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I know that the path to publication isn’t always smooth; I’ve had it easy in comparison to some. But even when the road is bumpy or full of detours, trust is involved. Trust in yourself and your story. You will both be fine.

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Andrea WangAndrea Wang’s debut picture book, The Nian Monster, is a Chinese New Year folktale retelling set in modern-day Shanghai. The Nian Monster will be published by Albert Whitman & Co. in December 2016. She has also written seven nonfiction books for the educational market.

Andrea spent most of her first grade year reading under the teacher’s desk, barricaded by tall stacks of books. At home, she dragged books, chocolate chips, and the cat into her closet to read. Not much has changed since then, except now she reads and writes sitting in a comfy chair in a sunny room. With a lock on the door. Before embarking on the writer’s journey, Andrea was an environmental consultant, helping to clean up hazardous waste sites. She lives in a wooded suburb of Boston with her very understanding husband, two inspiring sons, and a plump dumpling of a rescue dog.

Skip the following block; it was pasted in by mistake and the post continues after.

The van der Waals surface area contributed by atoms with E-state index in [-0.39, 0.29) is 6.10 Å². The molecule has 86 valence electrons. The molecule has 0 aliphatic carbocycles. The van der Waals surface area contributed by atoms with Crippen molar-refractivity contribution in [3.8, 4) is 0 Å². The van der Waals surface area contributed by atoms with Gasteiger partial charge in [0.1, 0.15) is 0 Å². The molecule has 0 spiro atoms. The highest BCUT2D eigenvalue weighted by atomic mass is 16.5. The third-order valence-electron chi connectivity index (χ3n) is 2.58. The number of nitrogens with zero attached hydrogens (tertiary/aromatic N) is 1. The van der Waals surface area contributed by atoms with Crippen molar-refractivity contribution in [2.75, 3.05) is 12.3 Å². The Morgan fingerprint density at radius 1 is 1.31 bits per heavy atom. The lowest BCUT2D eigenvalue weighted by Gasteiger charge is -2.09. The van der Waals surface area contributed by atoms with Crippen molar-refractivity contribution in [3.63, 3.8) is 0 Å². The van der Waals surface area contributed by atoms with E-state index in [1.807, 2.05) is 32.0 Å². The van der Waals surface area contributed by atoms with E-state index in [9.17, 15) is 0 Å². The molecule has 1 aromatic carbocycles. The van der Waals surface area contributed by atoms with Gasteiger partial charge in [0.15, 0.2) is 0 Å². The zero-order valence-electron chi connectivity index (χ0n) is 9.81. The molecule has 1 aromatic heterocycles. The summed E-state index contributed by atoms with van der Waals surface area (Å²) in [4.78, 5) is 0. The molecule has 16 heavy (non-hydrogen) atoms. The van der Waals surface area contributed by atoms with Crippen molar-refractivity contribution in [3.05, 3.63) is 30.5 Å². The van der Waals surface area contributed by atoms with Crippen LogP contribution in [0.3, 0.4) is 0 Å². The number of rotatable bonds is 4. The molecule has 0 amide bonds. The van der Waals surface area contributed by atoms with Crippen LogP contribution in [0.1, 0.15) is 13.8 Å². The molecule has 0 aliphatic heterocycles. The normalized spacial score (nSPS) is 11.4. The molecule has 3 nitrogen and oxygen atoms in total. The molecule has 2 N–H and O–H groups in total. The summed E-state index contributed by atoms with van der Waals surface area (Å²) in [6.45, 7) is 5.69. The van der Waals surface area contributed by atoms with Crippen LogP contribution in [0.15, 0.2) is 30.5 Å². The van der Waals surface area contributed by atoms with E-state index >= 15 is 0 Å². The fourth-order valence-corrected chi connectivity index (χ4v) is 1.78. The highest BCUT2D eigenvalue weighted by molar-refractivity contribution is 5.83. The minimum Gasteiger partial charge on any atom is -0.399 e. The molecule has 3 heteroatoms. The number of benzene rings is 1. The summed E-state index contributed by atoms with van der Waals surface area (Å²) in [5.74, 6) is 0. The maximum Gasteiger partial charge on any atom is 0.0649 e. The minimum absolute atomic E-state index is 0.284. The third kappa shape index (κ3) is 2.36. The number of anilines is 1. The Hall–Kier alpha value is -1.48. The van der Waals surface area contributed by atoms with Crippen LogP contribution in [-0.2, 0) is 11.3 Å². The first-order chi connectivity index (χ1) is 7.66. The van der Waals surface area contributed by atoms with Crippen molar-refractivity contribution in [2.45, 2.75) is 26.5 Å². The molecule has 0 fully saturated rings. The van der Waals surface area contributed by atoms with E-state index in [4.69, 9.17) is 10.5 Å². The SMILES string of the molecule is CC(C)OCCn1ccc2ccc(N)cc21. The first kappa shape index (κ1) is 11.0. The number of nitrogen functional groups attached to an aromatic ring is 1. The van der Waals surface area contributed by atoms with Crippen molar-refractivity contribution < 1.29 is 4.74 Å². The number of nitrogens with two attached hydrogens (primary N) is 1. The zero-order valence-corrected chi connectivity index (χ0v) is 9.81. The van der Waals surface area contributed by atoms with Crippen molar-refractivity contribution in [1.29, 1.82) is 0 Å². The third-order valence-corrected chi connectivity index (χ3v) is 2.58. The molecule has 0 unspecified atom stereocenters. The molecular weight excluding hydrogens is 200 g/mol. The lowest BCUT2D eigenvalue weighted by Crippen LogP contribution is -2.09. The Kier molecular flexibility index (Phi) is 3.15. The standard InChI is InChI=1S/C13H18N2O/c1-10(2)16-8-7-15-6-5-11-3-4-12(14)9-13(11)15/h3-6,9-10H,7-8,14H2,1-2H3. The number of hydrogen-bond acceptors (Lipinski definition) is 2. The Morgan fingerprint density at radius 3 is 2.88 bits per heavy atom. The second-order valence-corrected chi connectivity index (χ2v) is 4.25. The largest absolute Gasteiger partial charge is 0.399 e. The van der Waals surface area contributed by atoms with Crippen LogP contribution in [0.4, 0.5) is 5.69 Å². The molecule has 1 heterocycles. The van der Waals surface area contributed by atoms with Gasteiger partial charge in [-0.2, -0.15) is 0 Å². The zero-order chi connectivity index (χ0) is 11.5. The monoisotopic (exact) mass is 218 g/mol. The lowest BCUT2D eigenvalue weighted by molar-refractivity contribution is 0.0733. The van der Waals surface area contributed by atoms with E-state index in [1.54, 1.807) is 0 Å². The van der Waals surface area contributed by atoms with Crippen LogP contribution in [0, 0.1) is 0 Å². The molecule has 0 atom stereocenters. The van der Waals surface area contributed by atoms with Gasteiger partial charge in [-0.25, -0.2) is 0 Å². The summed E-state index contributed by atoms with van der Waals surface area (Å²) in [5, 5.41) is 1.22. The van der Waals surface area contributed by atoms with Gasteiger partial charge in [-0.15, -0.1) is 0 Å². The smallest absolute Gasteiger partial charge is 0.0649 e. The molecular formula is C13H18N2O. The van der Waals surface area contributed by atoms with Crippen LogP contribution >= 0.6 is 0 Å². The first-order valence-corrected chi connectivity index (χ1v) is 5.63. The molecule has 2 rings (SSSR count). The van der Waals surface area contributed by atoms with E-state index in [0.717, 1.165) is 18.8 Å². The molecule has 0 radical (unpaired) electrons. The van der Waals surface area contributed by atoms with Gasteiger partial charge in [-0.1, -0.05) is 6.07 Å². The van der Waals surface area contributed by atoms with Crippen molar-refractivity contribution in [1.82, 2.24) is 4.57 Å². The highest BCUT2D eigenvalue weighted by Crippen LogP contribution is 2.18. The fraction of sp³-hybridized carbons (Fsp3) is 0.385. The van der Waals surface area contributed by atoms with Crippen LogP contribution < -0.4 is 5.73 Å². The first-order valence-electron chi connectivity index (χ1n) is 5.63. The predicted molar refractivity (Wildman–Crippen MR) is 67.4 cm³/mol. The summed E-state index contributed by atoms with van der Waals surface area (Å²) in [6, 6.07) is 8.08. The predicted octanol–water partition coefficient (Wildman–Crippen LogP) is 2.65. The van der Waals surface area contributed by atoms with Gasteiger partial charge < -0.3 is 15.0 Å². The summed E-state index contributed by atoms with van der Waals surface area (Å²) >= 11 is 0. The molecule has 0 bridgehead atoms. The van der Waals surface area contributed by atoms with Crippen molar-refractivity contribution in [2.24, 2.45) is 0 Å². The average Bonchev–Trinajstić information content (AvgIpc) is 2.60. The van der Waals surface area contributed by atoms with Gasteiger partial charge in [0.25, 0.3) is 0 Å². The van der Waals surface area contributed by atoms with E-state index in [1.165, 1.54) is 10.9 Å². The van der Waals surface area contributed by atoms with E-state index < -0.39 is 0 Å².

You can find Andrea online at http://www.andreaywang.com and on Twitter under @AndreaYWang. What’s the “Y” stand for? Take a guess!

 

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Filed under Advice - Helpful or Otherwise, Anxiety, Faith, Uncategorized, waiting

And Then There’s a Cover and a Catalog Listing